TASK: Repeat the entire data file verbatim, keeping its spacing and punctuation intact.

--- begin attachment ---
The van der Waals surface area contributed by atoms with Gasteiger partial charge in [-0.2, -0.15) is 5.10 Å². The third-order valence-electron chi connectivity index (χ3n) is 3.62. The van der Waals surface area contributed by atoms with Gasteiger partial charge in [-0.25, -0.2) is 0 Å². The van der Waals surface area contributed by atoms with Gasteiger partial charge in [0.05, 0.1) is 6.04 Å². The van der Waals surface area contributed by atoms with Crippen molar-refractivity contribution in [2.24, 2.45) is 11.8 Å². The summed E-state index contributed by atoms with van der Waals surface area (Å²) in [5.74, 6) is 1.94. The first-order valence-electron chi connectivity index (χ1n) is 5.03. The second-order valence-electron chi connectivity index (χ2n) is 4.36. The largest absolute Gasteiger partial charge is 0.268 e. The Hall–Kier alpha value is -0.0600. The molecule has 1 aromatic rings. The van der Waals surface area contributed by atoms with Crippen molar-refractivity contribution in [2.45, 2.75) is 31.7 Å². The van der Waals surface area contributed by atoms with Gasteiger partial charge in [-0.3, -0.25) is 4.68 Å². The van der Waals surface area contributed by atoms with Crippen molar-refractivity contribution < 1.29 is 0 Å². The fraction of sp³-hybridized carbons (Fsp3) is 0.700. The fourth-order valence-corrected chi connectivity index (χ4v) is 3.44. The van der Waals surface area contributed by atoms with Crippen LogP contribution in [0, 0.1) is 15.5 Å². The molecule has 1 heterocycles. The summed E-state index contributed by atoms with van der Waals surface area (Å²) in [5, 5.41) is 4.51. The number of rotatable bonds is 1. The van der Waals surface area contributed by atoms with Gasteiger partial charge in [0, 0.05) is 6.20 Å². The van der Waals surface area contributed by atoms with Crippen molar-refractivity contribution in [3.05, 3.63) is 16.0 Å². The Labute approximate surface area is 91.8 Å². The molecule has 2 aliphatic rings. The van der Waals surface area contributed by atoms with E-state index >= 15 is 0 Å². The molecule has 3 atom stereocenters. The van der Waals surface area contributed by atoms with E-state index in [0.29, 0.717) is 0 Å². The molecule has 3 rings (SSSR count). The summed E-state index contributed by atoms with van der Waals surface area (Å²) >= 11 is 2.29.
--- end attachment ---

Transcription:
The van der Waals surface area contributed by atoms with Gasteiger partial charge in [-0.2, -0.15) is 5.10 Å². The third-order valence-electron chi connectivity index (χ3n) is 3.62. The van der Waals surface area contributed by atoms with Gasteiger partial charge in [-0.25, -0.2) is 0 Å². The van der Waals surface area contributed by atoms with Gasteiger partial charge in [0.05, 0.1) is 6.04 Å². The van der Waals surface area contributed by atoms with Crippen molar-refractivity contribution in [2.24, 2.45) is 11.8 Å². The summed E-state index contributed by atoms with van der Waals surface area (Å²) in [5.74, 6) is 1.94. The first-order valence-electron chi connectivity index (χ1n) is 5.03. The second-order valence-electron chi connectivity index (χ2n) is 4.36. The largest absolute Gasteiger partial charge is 0.268 e. The Hall–Kier alpha value is -0.0600. The molecule has 1 aromatic rings. The van der Waals surface area contributed by atoms with Crippen molar-refractivity contribution in [2.45, 2.75) is 31.7 Å². The van der Waals surface area contributed by atoms with Gasteiger partial charge in [-0.3, -0.25) is 4.68 Å². The van der Waals surface area contributed by atoms with Crippen molar-refractivity contribution < 1.29 is 0 Å². The fraction of sp³-hybridized carbons (Fsp3) is 0.700. The fourth-order valence-corrected chi connectivity index (χ4v) is 3.44. The van der Waals surface area contributed by atoms with Crippen LogP contribution in [0, 0.1) is 15.5 Å². The molecule has 1 heterocycles. The summed E-state index contributed by atoms with van der Waals surface area (Å²) in [5, 5.41) is 4.51. The number of rotatable bonds is 1. The van der Waals surface area contributed by atoms with Gasteiger partial charge in [0, 0.05) is 6.20 Å². The van der Waals surface area contributed by atoms with Crippen molar-refractivity contribution in [3.05, 3.63) is 16.0 Å². The Labute approximate surface area is 91.8 Å². The molecule has 2 aliphatic rings. The van der Waals surface area contributed by atoms with E-state index >= 15 is 0 Å². The molecule has 3 atom stereocenters. The van der Waals surface area contributed by atoms with E-state index in [0.29, 0.717) is 0 Å². The molecule has 3 rings (SSSR count). The summed E-state index contributed by atoms with van der Waals surface area (Å²) >= 11 is 2.29.